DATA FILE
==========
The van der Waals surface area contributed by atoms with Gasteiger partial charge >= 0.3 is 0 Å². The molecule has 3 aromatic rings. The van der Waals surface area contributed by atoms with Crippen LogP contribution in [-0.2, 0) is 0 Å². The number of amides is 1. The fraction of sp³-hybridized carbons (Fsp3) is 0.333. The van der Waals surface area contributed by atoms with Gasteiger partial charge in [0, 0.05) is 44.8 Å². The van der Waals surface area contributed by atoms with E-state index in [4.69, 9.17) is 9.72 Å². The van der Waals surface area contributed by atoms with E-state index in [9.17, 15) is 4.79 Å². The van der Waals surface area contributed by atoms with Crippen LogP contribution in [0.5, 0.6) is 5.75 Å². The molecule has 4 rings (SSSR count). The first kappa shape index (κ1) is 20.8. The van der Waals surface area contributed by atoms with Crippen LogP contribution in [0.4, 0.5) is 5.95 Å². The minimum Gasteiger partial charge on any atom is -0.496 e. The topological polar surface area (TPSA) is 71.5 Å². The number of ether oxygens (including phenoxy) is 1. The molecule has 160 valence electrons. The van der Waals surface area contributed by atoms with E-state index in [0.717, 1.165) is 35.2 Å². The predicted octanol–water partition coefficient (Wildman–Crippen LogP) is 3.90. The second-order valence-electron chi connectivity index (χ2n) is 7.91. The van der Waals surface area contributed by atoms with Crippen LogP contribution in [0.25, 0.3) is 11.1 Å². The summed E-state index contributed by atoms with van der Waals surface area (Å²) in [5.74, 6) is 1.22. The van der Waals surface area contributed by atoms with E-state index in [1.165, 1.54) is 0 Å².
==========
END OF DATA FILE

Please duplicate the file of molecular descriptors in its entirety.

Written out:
The van der Waals surface area contributed by atoms with Gasteiger partial charge >= 0.3 is 0 Å². The molecule has 3 aromatic rings. The van der Waals surface area contributed by atoms with Crippen LogP contribution in [-0.2, 0) is 0 Å². The number of amides is 1. The fraction of sp³-hybridized carbons (Fsp3) is 0.333. The van der Waals surface area contributed by atoms with Gasteiger partial charge in [0, 0.05) is 44.8 Å². The van der Waals surface area contributed by atoms with E-state index in [4.69, 9.17) is 9.72 Å². The van der Waals surface area contributed by atoms with E-state index in [9.17, 15) is 4.79 Å². The van der Waals surface area contributed by atoms with Crippen LogP contribution in [0.5, 0.6) is 5.75 Å². The molecule has 4 rings (SSSR count). The first kappa shape index (κ1) is 20.8. The van der Waals surface area contributed by atoms with Crippen LogP contribution in [0.4, 0.5) is 5.95 Å². The minimum Gasteiger partial charge on any atom is -0.496 e. The topological polar surface area (TPSA) is 71.5 Å². The number of ether oxygens (including phenoxy) is 1. The molecule has 160 valence electrons. The van der Waals surface area contributed by atoms with E-state index in [0.717, 1.165) is 35.2 Å². The predicted octanol–water partition coefficient (Wildman–Crippen LogP) is 3.90. The second-order valence-electron chi connectivity index (χ2n) is 7.91. The van der Waals surface area contributed by atoms with Crippen LogP contribution in [0.25, 0.3) is 11.1 Å². The summed E-state index contributed by atoms with van der Waals surface area (Å²) in [5.74, 6) is 1.22. The van der Waals surface area contributed by atoms with E-state index in [1.165, 1.54) is 0 Å².